soil Genesis and Classification 2011

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Lecture about soil genesis and classification 2011

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FRST 201: A BRIEF REVIEW OF SOIL GENESIS AND CLASSIFICATION

FRST 201: A BRIEF REVIEW OF SOIL GENESIS AND CLASSIFICATIONSuzanne Simard

1. Soil genesis

Pedogenic process = physical and chemical processes in soil

The essence of genetic soil horizons lies in the functions they perform rather than their morphology

Individual soil horizons are the working aggregates of a complex thermodynamic system

Two steps in soil genesis:

1. accumulation of parent material

2. differentiation of horizons

Differentiation of horizons in a profile occurs because of:

1. additions

2. losses

3. transfers

4. transformations

of organic matter, carbonates, sesquioxides (R2O3), silicates

these proceed simultaneously

Simple processes that proceed in all soils, which in turn are controlled by other factors (CLORPT):

Hydration

Oxidation/reduction

Solubilization

Leaching

Precipitation

Mixing

Cracking

Churning

Weathering

Decomposition

Mineralization

Volatilization

Some processes offset horizonation and others promote it Soils are is a balance of processes; a continuum

Usually a shift in simple processes, not a difference in genetic processes

Relative importance of each process operating in horizon differentiation not uniform for all soils. Contrasting example:DESERT SOILPODZOL

Small loss of soluble salts and carbonates Much greater loss of salts and carbonates

Downward transfer of salts and carbonates to deeper levels Greater leaching of salts and carbonates to ground water?

Small additions of organic matter Appreciable gains in organic matter

Limited transfers and transformations of clay minerals Limited losses of clay minerals

Limited transfers and transformations of sesquioxides Marked transfers of sesquioxides, organic matter

Some loss of silica

2. FOREST FLOOR

Uppermost soil horizons and Forest Floor: Usually enriched in carbon

Decomposition of organic matter by soil organisms producing enzymes Oxidation of carbon ( CO2 = soil respiration

Release of energy via oxidation

Forest Floor Horizons: Horizon types that may be present are:

L (litter): relatively fresh organic residues in which original structures virtually intact

F (fermented): dominated by partly decomposed organic materials. Original structures are breaking down and discolored, but still recognizable

H (humus): organic residues in advanced stage of decomposition. Original structures no longer discernable.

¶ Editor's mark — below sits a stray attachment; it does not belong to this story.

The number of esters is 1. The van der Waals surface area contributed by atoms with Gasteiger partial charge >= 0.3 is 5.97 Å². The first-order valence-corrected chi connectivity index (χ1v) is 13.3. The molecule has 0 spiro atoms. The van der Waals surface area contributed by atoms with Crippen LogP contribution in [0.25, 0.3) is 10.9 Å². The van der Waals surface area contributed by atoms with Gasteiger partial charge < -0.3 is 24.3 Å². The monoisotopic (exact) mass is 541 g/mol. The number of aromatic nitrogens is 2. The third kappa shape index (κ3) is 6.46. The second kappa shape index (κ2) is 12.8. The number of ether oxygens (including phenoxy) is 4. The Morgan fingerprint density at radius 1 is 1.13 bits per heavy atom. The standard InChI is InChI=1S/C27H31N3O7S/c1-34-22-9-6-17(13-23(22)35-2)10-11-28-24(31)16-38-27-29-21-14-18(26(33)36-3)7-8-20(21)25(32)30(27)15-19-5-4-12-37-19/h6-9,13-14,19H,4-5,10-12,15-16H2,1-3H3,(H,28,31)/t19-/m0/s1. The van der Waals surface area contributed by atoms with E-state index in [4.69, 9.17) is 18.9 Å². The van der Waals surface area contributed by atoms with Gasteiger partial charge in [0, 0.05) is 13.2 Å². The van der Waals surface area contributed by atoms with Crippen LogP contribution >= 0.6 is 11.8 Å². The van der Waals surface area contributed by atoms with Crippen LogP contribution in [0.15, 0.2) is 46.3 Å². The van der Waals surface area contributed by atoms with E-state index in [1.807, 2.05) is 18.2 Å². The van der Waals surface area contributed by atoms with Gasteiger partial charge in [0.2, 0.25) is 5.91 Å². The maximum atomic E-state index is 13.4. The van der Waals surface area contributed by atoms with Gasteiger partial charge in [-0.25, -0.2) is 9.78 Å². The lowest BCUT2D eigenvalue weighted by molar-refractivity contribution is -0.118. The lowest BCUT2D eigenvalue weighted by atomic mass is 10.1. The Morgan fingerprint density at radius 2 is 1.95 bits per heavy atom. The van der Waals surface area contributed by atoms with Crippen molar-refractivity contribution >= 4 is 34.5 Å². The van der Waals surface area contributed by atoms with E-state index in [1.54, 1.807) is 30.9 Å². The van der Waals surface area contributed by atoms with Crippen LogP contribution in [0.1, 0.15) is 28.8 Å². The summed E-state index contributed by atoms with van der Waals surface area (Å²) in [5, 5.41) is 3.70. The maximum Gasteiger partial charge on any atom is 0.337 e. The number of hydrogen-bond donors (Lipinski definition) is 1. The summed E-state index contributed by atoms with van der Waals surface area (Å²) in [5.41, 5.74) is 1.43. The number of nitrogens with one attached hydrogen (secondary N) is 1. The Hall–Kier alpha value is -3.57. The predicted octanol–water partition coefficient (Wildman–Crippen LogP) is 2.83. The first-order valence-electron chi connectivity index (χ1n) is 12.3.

Ah: upper mineral soil enriched in organic matter.

Humus forms:Three taxa at the Order level: Mor, Moder, Mull

F horizon is diagnostic for Order identification

Groups: a formative element is added to the Order name. e.g., (Hemimor=F horizon>50% of F and H; Humimor=H>50% of F and H)

Phase: reflects a certain property that is not diagnostic for the taxa (e.g., Cryic Humimor)

Mor

F horizon matted

Distinct horizons with abrupt boundaries

Little intermixing with mineral

Fungal mycelium the dominant agent of decomposition (Fm)

F, H relatively thick, usually >2 cm

Nutrients tied up in forest floor horizons; mostly unavailable to plants, but is an important source of soil nutrients

Usually coniferous forest

Moder

F horizon loose (friable)

Insect droppings commonly present (Fz, Fzm) Fungi may be present

Soil fauna, bacteria and some fungi are agents of decompostiion

H horizon and surface soil horizon may be mixed (Ah)

F, H usually >2 cm thick

If Ah present, < 2 cm thick

Nutrients more available than with Mor (faster nutrient cycling)

Usually mixed coniferous/broadleaf forest

Mull

F horizon has almost non-existent pattern

Soil fauna and bacteria are agents of decomposition (Fz)

F and H horizons very thin (< 2cm)

F and H very mixed with surface mineral horzon (Ah) Ah > 2 cm thick

Nutrients are quite available to plants (rapid cycling)

Usually broadleaf forest or grassland

MINERAL SOILSProperties of a class:

1. diagnostic critera, e.g. color

2. accessory criteria, e.g., sesquioxide content

3. accidental characteristic, e.g., stoniness. May or may not co-vary with 1. Makes it seem like the data doesnt fit.

Mineral Soil Horizons:

A mineral horizon at or near the surface in zone of leaching or elevation of materials in solution or suspension, or site of maximum accumulation of o.m., or both.

Ah accumulation of o.m.

Ae eluviation of o.m., Fe, Al; coarser than underlying B

Ab buried horizon

Ap disturbed by mans activities

B enrichment of o.m., sesquioxides or clay, or by development of soil structure, or by change of colour due to hydrolysis, reduction or oxidation

Bh accumulation of o.m.; darker than C (Podzol);

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